“Everyone who has ever met Tim Johnson knows what a great person and a national leader he is,” said Baucus’ top aide, Jim Messina. “True friends help when their friends need it, and Tim needs it.”
Indeed, Johnson could use the financial boost from his allies. As of Dec. 31, Johnson had just $629,000 in the bank — a relatively small sum in a state that easily could tilt to a Republican next cycle.
So far, no one has stepped in to challenge Johnson, but some well-known candidates could emerge, including Republican Gov. Mike Rounds. Rounds is almost a sure bet to run if Johnson opts out of a re-election bid, but the GOP governor’s candidacy is less clear if Johnson enters the race. On the Democratic side, Rep. Stephanie Herseth is a likely and formidable candidate if Johnson decides to sit it out.
Regardless, Democratic Senators clearly don’t want to take any chances, especially as they look to increase their narrow 51-49 seat hold on the Senate in 2008. In addition to the upcoming events hosted by Conrad, Reid, Schumer and Baucus, Sens. Jeff Bingaman (N.M.), Evan Bayh (Ind.) and Edward Kennedy (Mass.) also are putting together Johnson fundraisers.
“We are putting our full support behind Senator Tim Johnson and are urging senators and others to support his reelection bid,” Schumer said in a statement.
Jim Manley, spokesman for Reid, said his boss has made it clear he will do whatever is necessary to help Johnson as he recovers. “Everyone is extremely pleased with the fact that Sen. Johnson is progressing so well, and while he’s still away they are happy to do everything possible to make sure he can run a vigorous campaign when he returns.”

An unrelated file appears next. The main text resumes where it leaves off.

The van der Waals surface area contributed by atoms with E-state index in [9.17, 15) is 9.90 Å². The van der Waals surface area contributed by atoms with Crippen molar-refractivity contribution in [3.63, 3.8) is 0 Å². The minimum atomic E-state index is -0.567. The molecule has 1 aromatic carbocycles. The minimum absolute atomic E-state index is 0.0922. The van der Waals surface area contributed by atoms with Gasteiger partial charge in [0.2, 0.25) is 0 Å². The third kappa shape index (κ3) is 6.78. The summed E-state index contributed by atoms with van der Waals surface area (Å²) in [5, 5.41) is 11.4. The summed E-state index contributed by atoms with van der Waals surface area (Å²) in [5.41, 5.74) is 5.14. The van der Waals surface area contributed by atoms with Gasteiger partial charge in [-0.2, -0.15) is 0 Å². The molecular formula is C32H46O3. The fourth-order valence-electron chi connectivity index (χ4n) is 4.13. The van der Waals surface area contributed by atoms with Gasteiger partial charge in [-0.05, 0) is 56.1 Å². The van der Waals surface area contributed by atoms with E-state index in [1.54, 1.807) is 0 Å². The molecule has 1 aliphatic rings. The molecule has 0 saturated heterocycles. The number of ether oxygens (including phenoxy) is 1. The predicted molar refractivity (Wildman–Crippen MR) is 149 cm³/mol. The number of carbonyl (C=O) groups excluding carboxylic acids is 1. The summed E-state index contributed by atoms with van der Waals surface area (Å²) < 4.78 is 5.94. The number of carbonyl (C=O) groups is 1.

K Street Democrats said they will rally to the cause. “I think there is a strong level of support for Sen. Johnson, and people respect and appreciate his colleagues’ efforts to be helpful,” said Bruce Andrews, a Democratic lobbyist with Quinn Gillespie & Associates.
Paul Equale, a Democratic consultant, said he will attend the Conrad event that will kick off the series of fundraisers. “There is a vast wellspring of affection for Tim Johnson in the Washington community,” he said.
On January 3, Sen. Kirsten Gillibrand, D-N.Y., raises her right hand as her son Henry messes up her hair while Vice President Joseph R. Biden Jr., delivers the ceremonial swearing-in in the Old Senate Chamber. Gillibrand's other son Theodore, lower right, looks on.
Each year since 1990, CQ Roll Call has reviewed the financial disclosures of all 541 senators, representatives and delegates to determine the 50 richest members of Congress. This year's report, derived from forms covering the calendar year 2012, shows it took a net worth of $6.67 million to crack the exclusive club.